The U.S. inflation rate is at its highest level in 40 years and shows no signs of slowing down, new data revealed on Wednesday.
The Consumer Price Index rose by 0.5 per cent in December alone, the U.S. Bureau of Labor Statistics reported, enough to push the annual inflation rate to seven per cent for the first time since 1982.
The figure was in line with what economists were expecting, but up from the previous 40-year high of 6.8 per cent in November.
Higher prices for shelter and for used cars and trucks were the largest contributors to the increase. Prices for used vehicles went up by more than 37 per cent last year. Prices are up mostly because a global shortage of semiconductor microchips has slashed the number of new cars that can be produced, which has caused many buyers to scramble to find used ones instead.
After being a major contributor to the upside for several months, energy prices decreased by 0.4 per cent in the month, as the price of gasoline and natural gas both came down from highs. On an annual basis, however, energy prices are up by about 29 per cent, and gasoline in particular has increased by almost 50 per cent.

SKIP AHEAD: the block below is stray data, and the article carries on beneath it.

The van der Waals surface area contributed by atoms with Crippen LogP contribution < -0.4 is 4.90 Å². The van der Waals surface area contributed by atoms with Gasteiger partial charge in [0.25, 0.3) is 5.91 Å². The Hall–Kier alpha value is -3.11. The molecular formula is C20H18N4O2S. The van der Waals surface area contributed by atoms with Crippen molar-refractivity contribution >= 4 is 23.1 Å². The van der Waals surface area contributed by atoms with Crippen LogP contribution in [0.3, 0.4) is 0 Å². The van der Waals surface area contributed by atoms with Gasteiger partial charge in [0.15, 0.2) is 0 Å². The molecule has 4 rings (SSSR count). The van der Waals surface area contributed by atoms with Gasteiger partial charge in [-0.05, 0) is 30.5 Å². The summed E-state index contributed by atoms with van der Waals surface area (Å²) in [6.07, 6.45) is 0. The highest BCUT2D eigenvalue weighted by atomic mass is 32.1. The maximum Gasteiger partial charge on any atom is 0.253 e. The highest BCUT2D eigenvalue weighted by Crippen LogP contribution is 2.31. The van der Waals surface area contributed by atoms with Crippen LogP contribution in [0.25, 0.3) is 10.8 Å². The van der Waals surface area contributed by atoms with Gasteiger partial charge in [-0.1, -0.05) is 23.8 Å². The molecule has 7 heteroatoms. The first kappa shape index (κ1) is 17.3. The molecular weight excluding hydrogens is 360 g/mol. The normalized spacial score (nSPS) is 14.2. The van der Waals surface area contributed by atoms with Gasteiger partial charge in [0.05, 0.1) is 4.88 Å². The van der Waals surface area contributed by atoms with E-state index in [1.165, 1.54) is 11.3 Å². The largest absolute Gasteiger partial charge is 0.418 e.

The high inflation rate presents a conundrum for policy-makers at the U.S. Federal Reserve, who are bent on keeping interest rates low to help stimulate the economy due to the COVID-19 pandemic. But all that cheap lending is causing the price of just about everything to jump.
Rate hikes coming
Sal Guatieri, a senior economist and director at BMO Capital Markets, said Wednesday's numbers were a harsh reminder to the Fed and everyone else of the threat that inflation poses. "Yesterday, [Fed] chair [Jerome] Powell warned that high inflation is a severe threat to the recovery and that the Fed would need to act to prevent it from becoming entrenched," he said.
Economists expect the U.S. central bank will have to raise its benchmark interest rate as much as four times this year.
"He really didn't need to remind anyone that the economy no longer needs aggressive stimulus, and today's report will only reinforce the view that the Fed might have fallen well behind the curve and may need to catch up in a hurry," Guatieri said.
TD Bank senior economist and director Leslie Preston said while the figures are eye-poppingly high now, consumers should brace themselves for even higher numbers in the months ahead.
"Buckle up," she said. "After reaching new highs, core inflation is likely to get even higher in the first quarter of 2022 on a year-on-year basis as price levels are compared to relative weakness in early 2021."
Preston added that "we expect rate hikes are not very far behind."